CJ bemoans magistrates' shortage

HARARE - Chief Justice Luke Malaba has urged government to lift the recruitment freeze of magistrates.

This came as government opened five new anti-corruption courts in Harare and Bulawayo yesterday.

Speaking at the unveiling of the courts, Malaba said the shortage of magistrates across the country could hinder the work of the justice system.

The courts — three in Harare and two in Bulawayo — open at a time the Judicial Services Commission has said 19 courts across the country have shut down because of staff shortages.

Malaba said: “It is important at this moment for me to comment on the serious shortage of magistrates and other members of support staff in the Judicial Services Commission.

“Over the years we have lost a number of magistrates through various forms of attrition.

“The freeze imposed on recruitment of magistrates and other court staff is not at all consistent with the trajectory being taken by the leadership of the country to fight crime and ensure access to justice to the people.

“The magistrates are stretched to the limit and this will obviously affect the speed at which matters are disposed of.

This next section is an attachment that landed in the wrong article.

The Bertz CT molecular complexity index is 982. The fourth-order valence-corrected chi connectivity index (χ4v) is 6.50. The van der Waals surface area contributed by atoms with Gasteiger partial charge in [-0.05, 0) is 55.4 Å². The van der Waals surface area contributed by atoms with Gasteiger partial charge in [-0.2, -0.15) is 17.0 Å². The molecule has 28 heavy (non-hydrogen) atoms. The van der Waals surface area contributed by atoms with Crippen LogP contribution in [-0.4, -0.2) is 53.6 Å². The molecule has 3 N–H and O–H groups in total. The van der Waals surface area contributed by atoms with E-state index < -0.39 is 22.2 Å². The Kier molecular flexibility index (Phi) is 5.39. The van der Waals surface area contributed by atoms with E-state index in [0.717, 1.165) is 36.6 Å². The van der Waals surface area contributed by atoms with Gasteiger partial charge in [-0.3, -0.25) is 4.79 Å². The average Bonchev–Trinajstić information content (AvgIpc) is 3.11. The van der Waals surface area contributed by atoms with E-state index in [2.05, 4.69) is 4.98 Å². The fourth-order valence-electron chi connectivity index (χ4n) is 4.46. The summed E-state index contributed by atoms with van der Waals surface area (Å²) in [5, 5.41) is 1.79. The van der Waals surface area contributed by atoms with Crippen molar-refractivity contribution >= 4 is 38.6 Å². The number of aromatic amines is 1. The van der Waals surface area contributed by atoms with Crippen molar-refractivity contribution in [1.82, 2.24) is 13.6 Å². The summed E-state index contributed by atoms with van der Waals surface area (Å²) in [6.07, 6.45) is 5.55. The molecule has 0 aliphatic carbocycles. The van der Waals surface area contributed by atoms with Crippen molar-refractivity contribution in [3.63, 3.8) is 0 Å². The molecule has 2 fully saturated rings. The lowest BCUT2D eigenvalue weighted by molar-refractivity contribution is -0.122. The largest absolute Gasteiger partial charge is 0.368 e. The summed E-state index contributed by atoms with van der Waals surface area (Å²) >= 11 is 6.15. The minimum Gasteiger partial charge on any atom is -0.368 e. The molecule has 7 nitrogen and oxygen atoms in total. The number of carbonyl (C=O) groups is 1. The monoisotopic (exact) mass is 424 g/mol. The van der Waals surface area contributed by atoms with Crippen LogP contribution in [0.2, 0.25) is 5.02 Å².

“It affects the quality of justice delivered. I implore government through the Ministry of Justice to uplift the freeze so that justice is not compromised,” he said.

He said the police and the Zimbabwe Anti-Corruption Commission must properly carry out investigations of cases.

Malaba added that for the criminal justice system to gain the public’s confidence, magistrates should not have any interference in their work.

“I expect our magistrates to preside over cases brought before them independently, impartially and efficiently. There should be no undue influence brought to bear on any of the stakeholders involved in the administration of justice from any quarter,” the chief justice said.

Prosecutor-General Ray Goba added that the special courts will play a crucial role in the prevention and interdiction of corrupt conduct and punishments for proven offenders.

He said that those found guilty of various forms of corruption should not only be given jail time but should also have the assets they acquired during the commissioning of the crime confiscated.

Goba said the money laundering law of the country now provides for non-conviction based forfeiture of assets, which will see the courts deal with different types of quasi-civil applications.

“Because the motivation for corruption is always profit, investigating agencies are now required to not only investigate and target the predicate criminal conduct but also the assets and the processes that are undertaken by criminals to conceal the illicit origins or tainted nature of those assets through money laundering.

“Therefore sentencing processes must include forfeiture of assets upon conviction,” Goba said.

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